You know, much as I love the 444-horsepower S5 Sportback, I can't imagine why you'd ever need something more., it's just a little too buttoned-up for its own good. And after a week with the 349-hp
- Hatchback versatility
- Comfortable and luxurious
- Sporty when you want it to be
- Best cabin tech in the segment
- V6 doesn't sound that great
- Rear headroom is in short supply
All the things I love about the RS5 Sportback carry over to the S5. It looks great, it's quiet, it's comfortable, the tech is top-notch and you can throw a bunch of stuff in the back thanks to its hatch. The S5's 3.0-liter turbo V6 makes 349 hp and 369 pound-feet of torque, which is plenty, and with Quattro all-wheel drive and a quick-shifting, eight-speed automatic transmission, this S5 will hit 60 mph in 4.5 seconds.
Yeah, the RS5 Sportback will do the 0-to-60-mph dash in 3.8 seconds, but unless you're regularly taking your four-door luxury hatchback to the track (you aren't), that 0.7-second discrepancy means next to nothing in the real world. Besides, one of my key complaints about the otherwise flawless RS5 is that it's kind of sterile -- like, sure, it's quick, but there's no raw emotion. The S5 is like this, too, but it's a little more appropriate in a car that's supposed to be a midtier performer. There's a big difference between aand , but the S5 and RS5 feel remarkably similar most of the time.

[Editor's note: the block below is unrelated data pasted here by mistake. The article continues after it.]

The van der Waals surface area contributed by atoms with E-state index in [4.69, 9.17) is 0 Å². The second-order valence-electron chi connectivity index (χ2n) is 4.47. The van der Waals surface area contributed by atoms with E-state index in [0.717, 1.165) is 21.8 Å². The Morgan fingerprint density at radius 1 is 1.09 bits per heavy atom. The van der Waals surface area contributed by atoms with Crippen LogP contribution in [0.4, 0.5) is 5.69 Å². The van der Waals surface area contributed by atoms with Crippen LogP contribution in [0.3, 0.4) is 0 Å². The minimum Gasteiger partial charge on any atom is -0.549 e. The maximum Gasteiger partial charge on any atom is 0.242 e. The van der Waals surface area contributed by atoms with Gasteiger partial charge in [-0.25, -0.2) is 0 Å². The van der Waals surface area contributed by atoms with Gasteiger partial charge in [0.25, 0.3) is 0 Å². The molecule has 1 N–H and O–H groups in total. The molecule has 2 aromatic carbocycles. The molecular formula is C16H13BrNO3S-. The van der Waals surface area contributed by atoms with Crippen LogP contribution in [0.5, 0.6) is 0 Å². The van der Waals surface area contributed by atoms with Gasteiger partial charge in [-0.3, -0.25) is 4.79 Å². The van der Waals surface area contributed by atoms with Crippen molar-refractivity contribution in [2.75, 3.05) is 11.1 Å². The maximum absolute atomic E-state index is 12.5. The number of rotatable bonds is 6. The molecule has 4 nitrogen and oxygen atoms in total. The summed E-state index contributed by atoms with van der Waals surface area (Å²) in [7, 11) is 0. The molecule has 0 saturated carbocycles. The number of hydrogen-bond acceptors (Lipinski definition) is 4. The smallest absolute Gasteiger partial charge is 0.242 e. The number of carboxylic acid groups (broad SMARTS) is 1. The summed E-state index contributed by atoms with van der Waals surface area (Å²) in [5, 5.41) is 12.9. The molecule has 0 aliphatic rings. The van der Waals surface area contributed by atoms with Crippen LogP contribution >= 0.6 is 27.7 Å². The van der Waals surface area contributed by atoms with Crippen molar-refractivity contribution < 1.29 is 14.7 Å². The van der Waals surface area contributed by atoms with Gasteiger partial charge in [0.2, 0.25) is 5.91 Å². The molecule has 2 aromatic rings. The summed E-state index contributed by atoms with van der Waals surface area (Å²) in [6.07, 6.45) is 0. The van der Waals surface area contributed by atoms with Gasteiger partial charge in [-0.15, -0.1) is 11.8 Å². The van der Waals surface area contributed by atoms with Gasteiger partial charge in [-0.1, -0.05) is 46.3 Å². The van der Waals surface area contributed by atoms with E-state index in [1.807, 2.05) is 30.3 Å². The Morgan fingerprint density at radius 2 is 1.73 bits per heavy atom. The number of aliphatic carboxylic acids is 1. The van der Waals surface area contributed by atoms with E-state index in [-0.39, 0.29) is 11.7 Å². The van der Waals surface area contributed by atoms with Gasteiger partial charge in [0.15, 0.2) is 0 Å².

The S5's 3.0-liter V6 is a nice engine. There's lots of low-end torque and the twin-scroll turbocharger spools up quickly to deliver boost on demand. Having fun with the engine doesn't totally tank your fuel economy, either. I got 23 miles per gallon during a week of playing around in the canyons and running errands around Los Angeles, matching the EPA-estimated combined rating.
This top-level Prestige trim has the $2,500 S Sport Package add-on, which is a pretty solid upgrade. You get a stiffer suspension with adaptive dampers, though it's not so harsh that it'll punish you over highway expansion joints. But the real reason to grab this option is the sport rear differential, which adds torque-vectoring to the rear axle. And since the Quattro all-wheel-drive system is rear-biased anyway, this makes the S5 a little more lively in tight corners. You'll never mistake it for a rear-wheel-drive car, but that's fine. And if you reside in a cold-weather state, slap a set of winter tires on this bad boy and live it up when the roads are empty after a fresh snowfall.
In addition to the usual Comfort, Auto and Dynamic settings, the Audi Drive Select has a customizable Individual mode, which I use all the time. My favorite way to drive the S5 is with the chassis on its softest setting, the steering in Dynamic and the engine in Auto. There's a variable-ratio Dynamic Steering option that you can add for $1,500, and I like the way it quickens up the response in its sportiest setting, though it's pretty light in the default Comfort mode.